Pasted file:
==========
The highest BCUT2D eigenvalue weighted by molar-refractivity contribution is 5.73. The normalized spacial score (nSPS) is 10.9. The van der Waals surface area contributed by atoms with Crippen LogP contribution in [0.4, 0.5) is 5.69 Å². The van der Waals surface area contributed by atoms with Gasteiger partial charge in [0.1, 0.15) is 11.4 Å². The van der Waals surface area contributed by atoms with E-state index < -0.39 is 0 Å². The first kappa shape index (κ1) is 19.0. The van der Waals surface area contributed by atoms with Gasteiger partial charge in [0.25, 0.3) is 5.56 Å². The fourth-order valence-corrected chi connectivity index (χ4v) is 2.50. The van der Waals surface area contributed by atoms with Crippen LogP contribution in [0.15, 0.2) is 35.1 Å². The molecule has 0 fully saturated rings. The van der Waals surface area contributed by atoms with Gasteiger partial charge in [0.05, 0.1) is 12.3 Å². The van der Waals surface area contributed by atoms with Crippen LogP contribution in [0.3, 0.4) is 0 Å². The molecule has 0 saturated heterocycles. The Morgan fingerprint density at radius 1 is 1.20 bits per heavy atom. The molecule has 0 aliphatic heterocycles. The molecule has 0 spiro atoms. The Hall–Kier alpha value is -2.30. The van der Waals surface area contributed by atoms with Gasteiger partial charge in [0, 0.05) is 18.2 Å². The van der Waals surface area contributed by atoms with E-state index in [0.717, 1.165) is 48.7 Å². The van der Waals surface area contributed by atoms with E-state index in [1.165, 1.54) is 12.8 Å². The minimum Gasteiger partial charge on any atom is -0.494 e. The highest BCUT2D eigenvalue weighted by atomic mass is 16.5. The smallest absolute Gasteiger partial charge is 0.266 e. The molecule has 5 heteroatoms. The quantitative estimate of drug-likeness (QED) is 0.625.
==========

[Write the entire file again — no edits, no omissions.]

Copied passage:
The highest BCUT2D eigenvalue weighted by molar-refractivity contribution is 5.73. The normalized spacial score (nSPS) is 10.9. The van der Waals surface area contributed by atoms with Crippen LogP contribution in [0.4, 0.5) is 5.69 Å². The van der Waals surface area contributed by atoms with Gasteiger partial charge in [0.1, 0.15) is 11.4 Å². The van der Waals surface area contributed by atoms with E-state index < -0.39 is 0 Å². The first kappa shape index (κ1) is 19.0. The van der Waals surface area contributed by atoms with Gasteiger partial charge in [0.25, 0.3) is 5.56 Å². The fourth-order valence-corrected chi connectivity index (χ4v) is 2.50. The van der Waals surface area contributed by atoms with Crippen LogP contribution in [0.15, 0.2) is 35.1 Å². The molecule has 0 fully saturated rings. The van der Waals surface area contributed by atoms with Gasteiger partial charge in [0.05, 0.1) is 12.3 Å². The van der Waals surface area contributed by atoms with Crippen LogP contribution in [0.3, 0.4) is 0 Å². The molecule has 0 saturated heterocycles. The Morgan fingerprint density at radius 1 is 1.20 bits per heavy atom. The molecule has 0 aliphatic heterocycles. The molecule has 0 spiro atoms. The Hall–Kier alpha value is -2.30. The van der Waals surface area contributed by atoms with Gasteiger partial charge in [0, 0.05) is 18.2 Å². The van der Waals surface area contributed by atoms with E-state index in [0.717, 1.165) is 48.7 Å². The van der Waals surface area contributed by atoms with E-state index in [1.165, 1.54) is 12.8 Å². The minimum Gasteiger partial charge on any atom is -0.494 e. The highest BCUT2D eigenvalue weighted by atomic mass is 16.5. The smallest absolute Gasteiger partial charge is 0.266 e. The molecule has 5 heteroatoms. The quantitative estimate of drug-likeness (QED) is 0.625.